UK breakdown coverGet a quote
– buy online
Arrange cover over the phone
Call us on 0800 085 2721
We can help – call us now
0800 88 77 66
Discover the area that was the source of inspiration for an infamous author and a famous composer.
Distance 3.5 miles (5.7km)
Minimum time 1hr 30min
Ascent/gradient 360ft (110m)
Level of difficulty Medium
Paths Gravel tracks, roads and grass trails, 11 stiles
Suggested map aqua3 OS Explorer 259 Derby
Start/finish SK 118426
Dog friendliness Must be kept on lead
Parking Ample parking along roads
Public toilets None on routeWrite a review of this walk
© AA Media Limited 2013. © Crown Copyright Licence number 100021153
1 From the post office go left and then take the first left down an obvious gravel track. At the junction of two bridleways, keep going straight to Calwich Abbey. Follow the track left of the abbey and along the metalled road as far as Calwich Home Farm.
2 Pass the farm and follow the track round to the left of The Grove and through a gate. At the fork follow the yellow footpath arrows to your left and, after 50yds (46m), veer left off the track up a short hill to a stile in front of Cockley farm. Cross the stile and head just to the right of Cockley, following a dirt and grass track all the way to the B5032.
3 At the road go left and then first right, through Calwichbank Farm and up a gravel track. When the track bears round to the right, keep going straight into a field, making for a gap in the hedge at the top right-hand corner. Shortly after this gap, go through a gate on the right and then follow the hedge left, down the field.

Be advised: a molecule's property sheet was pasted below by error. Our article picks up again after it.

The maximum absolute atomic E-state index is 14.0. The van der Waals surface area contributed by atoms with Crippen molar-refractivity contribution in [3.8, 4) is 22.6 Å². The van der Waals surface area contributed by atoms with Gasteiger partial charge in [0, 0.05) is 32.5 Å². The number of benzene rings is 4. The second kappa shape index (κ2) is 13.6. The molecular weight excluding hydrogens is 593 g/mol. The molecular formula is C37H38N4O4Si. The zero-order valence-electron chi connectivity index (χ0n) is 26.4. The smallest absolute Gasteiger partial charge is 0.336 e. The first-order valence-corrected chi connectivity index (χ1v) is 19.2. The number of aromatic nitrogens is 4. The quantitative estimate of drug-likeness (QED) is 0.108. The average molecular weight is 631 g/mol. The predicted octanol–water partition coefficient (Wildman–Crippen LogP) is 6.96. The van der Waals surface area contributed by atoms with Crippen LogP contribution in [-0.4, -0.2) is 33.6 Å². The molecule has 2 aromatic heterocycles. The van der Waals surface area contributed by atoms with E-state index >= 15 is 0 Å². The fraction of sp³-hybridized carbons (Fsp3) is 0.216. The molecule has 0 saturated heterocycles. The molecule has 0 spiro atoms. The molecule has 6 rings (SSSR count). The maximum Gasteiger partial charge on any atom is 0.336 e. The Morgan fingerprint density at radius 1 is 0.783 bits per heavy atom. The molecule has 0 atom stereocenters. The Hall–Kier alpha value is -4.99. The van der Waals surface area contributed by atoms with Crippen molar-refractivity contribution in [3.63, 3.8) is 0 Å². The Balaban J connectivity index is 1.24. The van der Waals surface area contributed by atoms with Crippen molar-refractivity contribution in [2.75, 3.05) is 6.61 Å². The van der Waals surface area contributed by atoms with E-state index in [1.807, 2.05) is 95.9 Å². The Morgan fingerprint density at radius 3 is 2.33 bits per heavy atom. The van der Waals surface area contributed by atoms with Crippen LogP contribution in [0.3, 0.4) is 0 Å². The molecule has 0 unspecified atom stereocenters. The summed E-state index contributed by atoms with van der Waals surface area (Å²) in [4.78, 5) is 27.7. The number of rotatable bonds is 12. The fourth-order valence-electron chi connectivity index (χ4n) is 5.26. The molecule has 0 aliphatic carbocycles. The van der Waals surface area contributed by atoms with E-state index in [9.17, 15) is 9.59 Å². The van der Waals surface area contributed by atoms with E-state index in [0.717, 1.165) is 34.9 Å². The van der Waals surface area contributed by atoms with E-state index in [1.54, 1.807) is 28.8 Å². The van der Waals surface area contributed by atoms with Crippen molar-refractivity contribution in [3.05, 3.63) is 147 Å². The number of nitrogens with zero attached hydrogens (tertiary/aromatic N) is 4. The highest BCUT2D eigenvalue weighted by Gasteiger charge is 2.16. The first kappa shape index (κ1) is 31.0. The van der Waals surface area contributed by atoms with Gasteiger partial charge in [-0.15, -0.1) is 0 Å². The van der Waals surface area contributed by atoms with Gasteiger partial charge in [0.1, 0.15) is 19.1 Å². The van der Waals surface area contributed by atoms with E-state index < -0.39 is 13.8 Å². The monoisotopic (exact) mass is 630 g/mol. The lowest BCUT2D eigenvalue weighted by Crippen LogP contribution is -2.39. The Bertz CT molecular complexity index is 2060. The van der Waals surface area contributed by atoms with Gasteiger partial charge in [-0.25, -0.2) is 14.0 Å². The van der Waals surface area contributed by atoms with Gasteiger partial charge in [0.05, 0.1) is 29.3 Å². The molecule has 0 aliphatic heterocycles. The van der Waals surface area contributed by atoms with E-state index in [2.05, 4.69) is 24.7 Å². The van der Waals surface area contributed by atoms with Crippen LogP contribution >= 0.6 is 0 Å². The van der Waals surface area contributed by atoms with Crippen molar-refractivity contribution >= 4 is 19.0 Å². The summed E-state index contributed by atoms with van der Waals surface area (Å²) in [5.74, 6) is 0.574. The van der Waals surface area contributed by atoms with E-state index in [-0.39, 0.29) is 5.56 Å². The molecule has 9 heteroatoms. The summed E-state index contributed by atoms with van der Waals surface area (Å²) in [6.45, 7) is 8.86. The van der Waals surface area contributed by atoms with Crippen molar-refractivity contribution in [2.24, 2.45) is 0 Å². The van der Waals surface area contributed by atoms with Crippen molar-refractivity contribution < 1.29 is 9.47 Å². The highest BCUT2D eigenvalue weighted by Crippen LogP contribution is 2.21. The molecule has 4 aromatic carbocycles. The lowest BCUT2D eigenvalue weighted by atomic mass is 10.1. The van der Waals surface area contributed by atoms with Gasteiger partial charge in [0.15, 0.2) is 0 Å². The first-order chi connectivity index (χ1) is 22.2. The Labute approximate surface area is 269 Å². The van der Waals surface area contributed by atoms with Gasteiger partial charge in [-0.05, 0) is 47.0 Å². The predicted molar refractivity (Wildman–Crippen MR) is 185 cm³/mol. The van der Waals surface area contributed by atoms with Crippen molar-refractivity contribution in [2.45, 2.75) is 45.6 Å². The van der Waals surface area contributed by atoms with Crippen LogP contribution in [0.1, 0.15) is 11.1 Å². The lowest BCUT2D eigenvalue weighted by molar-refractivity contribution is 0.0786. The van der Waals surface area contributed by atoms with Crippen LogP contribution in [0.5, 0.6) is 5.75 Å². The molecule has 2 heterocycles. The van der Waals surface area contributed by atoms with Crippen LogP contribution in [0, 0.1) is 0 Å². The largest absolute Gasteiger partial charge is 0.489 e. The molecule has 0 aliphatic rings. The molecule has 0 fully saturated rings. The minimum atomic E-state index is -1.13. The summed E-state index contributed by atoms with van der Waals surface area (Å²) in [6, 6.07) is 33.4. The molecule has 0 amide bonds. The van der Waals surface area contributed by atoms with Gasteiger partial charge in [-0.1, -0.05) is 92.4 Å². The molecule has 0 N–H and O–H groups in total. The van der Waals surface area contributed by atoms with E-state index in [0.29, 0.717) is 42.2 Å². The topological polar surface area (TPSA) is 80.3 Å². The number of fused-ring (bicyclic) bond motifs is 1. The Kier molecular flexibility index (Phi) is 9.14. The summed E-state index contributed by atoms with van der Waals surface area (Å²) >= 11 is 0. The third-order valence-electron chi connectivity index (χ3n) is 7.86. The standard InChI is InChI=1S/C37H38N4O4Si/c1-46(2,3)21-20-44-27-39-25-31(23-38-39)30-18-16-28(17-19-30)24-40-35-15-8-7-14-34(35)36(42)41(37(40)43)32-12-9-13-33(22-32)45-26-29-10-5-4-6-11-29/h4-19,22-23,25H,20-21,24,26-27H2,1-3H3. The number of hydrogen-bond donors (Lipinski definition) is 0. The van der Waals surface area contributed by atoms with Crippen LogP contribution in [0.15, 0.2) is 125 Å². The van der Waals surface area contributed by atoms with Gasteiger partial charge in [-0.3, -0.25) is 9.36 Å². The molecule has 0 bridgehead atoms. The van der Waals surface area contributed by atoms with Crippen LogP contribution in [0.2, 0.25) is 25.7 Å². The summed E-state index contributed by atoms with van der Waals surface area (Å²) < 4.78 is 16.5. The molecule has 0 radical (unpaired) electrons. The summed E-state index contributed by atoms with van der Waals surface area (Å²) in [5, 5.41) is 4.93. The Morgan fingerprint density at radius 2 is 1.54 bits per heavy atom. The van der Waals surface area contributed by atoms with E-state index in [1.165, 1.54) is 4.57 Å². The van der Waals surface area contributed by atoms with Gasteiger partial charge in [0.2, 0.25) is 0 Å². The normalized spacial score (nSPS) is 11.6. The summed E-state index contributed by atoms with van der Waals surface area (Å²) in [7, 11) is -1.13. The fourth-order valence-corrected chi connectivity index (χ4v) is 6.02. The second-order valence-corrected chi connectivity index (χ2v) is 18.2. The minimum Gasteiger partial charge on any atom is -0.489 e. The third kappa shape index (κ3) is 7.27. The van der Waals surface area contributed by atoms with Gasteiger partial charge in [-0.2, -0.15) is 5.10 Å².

4 At the bottom follow the hedge round to the left and cut diagonally right across the field to a stile. After crossing the stile, skirt round the top of the wood to another stile and continue as far as The Hutts Farm. After a stile take the gravel track up the hill to a gate into the farmyard and head straight on to another stile into a field.
5 Continue straight across this field making for the corner of Aldercarr Wood. Keep going to the stile in the bottom, right-hand corner of the field and carry on along the right-hand edge of the next field. At the far end is another stile, cross this and continue straight to the B5032. Turn right along the road and, after 100yds (91m), take the path to the left. Head diagonally right across the field to a double stile and then left round the bottom of a small mound with trees. Keep going as far as the junction of the two bridleways, at Point 1, and from here retrace your steps back to the post office.
Ellastone, near the Derbyshire border to the south west of Ashbourne, is known for its literary and its musical associations, both of which involve people named George - or so it would seem. The first is George Eliot, author of - among others - Silas Marner (1861) and Middlemarch (1871). Eliot's first novel Adam Bede is based on the village of Ellastone; in the book it is referred to as Hayslope, while Staffordshire is named Loamshire. When it was first published in 1859, by a completely unknown author, a number of impostors tried to claim authorship of the book. Only then was it revealed that George Elliot was a nom de plume for Marian Evans, who wrote for the prestigious Westminster Review.